How the donation came about
The COCCYes! campaign worked toward passing bond measure 9-73 in November, 2009. The measure passed resulting in $41.58 million in construction funds for COCC.
The chair of the PAC was Charley Miller, COCC’s current board of directors chair. Miller, who was already a board member at the time of the proposal, looked into fundraising for the PAC.
“In that time in 2009, the economy was really a scary time for business people,” said Miller in an October 2010 interview. “It was interesting. People who donated $2,500 the last campaign came back with $500. People with $1000 came back with $200. It’s a tough nut to ask people to donate when you are wondering if you’re going to be in business and at that particular point in time I think we all felt like the sky was falling … the economy was brutal.”
ASCOCC was approached for a donation to aid the PAC in the passing of the bond during tough economic times. However, no one was certain at the time whether the donation should be allowed.
“With the autonomy that that group had, making their own decisions at the time, we actually did not accept it [the donation] until we got an okay saying it was okay,” said Miller.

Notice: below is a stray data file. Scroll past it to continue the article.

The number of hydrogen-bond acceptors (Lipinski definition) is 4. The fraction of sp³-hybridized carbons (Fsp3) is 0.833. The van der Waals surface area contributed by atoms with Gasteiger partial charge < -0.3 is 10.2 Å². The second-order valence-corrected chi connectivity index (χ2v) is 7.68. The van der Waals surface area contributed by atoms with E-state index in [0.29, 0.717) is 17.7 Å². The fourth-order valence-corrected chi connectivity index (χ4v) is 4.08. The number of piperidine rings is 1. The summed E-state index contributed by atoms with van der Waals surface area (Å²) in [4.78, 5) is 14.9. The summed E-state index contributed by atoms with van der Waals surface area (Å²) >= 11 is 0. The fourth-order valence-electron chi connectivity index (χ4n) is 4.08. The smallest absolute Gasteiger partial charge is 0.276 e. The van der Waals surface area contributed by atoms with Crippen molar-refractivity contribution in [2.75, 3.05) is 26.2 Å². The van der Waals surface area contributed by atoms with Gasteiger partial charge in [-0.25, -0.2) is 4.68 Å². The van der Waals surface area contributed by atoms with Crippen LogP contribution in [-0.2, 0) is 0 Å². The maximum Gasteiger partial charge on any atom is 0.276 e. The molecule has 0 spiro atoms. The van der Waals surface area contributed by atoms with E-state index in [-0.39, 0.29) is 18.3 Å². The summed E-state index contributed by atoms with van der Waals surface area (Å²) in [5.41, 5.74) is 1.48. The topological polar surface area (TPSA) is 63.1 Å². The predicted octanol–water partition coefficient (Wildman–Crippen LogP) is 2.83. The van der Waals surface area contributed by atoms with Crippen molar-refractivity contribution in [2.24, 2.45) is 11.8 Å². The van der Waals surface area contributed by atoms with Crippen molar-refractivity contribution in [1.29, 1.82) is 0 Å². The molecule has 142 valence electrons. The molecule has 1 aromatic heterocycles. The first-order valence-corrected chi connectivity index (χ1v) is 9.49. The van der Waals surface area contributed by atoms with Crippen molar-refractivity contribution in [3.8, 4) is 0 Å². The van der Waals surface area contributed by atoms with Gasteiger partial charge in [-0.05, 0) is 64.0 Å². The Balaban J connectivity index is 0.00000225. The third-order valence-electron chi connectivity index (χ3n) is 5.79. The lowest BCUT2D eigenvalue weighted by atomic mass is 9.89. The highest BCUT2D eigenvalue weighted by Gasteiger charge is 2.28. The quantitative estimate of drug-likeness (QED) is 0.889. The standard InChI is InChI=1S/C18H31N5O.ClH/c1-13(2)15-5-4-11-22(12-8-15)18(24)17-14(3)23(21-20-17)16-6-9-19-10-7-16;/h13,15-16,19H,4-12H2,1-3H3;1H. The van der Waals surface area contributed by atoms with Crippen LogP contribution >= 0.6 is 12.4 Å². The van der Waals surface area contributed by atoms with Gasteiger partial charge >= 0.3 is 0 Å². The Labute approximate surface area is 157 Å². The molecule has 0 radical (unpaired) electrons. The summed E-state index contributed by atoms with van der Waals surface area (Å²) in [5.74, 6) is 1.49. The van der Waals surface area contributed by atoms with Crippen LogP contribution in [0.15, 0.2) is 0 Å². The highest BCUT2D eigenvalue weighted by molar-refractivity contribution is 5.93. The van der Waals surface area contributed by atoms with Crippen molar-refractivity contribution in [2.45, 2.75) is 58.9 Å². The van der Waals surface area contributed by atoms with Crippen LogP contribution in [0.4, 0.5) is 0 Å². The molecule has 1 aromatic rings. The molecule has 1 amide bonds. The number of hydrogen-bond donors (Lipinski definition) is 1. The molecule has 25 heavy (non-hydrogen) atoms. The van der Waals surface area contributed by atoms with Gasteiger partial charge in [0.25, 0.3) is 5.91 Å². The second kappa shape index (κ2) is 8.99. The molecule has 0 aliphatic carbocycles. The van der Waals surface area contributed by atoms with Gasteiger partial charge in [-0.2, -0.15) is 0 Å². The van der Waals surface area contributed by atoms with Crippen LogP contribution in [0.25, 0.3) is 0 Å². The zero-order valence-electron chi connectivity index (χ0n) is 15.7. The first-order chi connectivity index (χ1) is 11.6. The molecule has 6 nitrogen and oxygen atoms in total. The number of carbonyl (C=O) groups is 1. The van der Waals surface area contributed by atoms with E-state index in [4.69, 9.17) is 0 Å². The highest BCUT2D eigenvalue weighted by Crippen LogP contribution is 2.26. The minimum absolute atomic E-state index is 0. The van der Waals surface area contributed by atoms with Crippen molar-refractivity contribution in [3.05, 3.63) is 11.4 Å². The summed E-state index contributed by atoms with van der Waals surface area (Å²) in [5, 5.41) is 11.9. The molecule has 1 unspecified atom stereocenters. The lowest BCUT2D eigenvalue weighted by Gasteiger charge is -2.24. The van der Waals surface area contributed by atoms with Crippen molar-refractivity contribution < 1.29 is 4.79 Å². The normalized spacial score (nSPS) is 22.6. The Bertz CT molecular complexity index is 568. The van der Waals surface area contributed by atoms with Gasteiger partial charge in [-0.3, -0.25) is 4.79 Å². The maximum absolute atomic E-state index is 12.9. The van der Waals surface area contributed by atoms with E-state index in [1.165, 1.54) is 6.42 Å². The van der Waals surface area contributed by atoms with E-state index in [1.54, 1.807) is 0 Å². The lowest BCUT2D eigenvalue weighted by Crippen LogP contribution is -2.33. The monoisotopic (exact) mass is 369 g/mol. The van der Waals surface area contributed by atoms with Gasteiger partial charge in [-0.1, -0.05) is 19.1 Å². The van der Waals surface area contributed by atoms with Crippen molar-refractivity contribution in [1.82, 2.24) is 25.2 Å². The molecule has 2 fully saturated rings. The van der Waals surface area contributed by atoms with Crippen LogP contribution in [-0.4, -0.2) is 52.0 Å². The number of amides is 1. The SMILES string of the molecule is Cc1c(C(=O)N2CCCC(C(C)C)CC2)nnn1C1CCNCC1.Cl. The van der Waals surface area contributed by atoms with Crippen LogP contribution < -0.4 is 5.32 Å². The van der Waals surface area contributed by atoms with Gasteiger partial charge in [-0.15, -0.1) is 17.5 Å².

It was COCC’s lawyers that delivered the legal opinion as to whether ASCOCC could donate. In the email that outlines the legality of the decision there is no mention of COCCYes! paying for legal counsel.
The PAC was hoping to raise $18,326 and ASCOCC members approved a donation of $10,000, according to ASCOCC meeting minutes.
“We asked for their support; we did not mandate it; they concurred with support,” said Middleton in an Oct.14,2010 email to Alicia Moore , COCC’s dean of student and enrollment services.
ORS 260 states that public employees may not be “coerced commanded or required” to support a campaign during working hours.
Ron Paradis, COCC’s director of college relations, explained that Middleton used the term “we” because “some of us (college employees) did some work on the campaign on our own time.”
Although Middleton worked on COCCYes! off college time, as COCC’s president, he made the final decision to follow legal opinion and allow ASCOCC to donate $10,000 in student fees to COCCYes, said Paradis.
The legal opinion
An email dated Sept. 2, 2009 by Sharla Andresen, from the chief financial officer’s office, was sent to Link, COCC’s lawyer Ron Bryant and various members of the administration. Bryant gave the legal opinion that the donation was legal. This does not mean that it was, indeed, legal.
Andresen’s email states that after consulting with Byrant, Link and Gordon Price, the ASCOCC’s advisor at the time, “students may give any amount of funds to the COCCYes! Advocacy group supporting the bond campaign.”
The email cited sections of the ASCOCC’s constitution as information to use should the action be questioned. The student government has since reworked their constitution and it was voted on and passed in April 2010.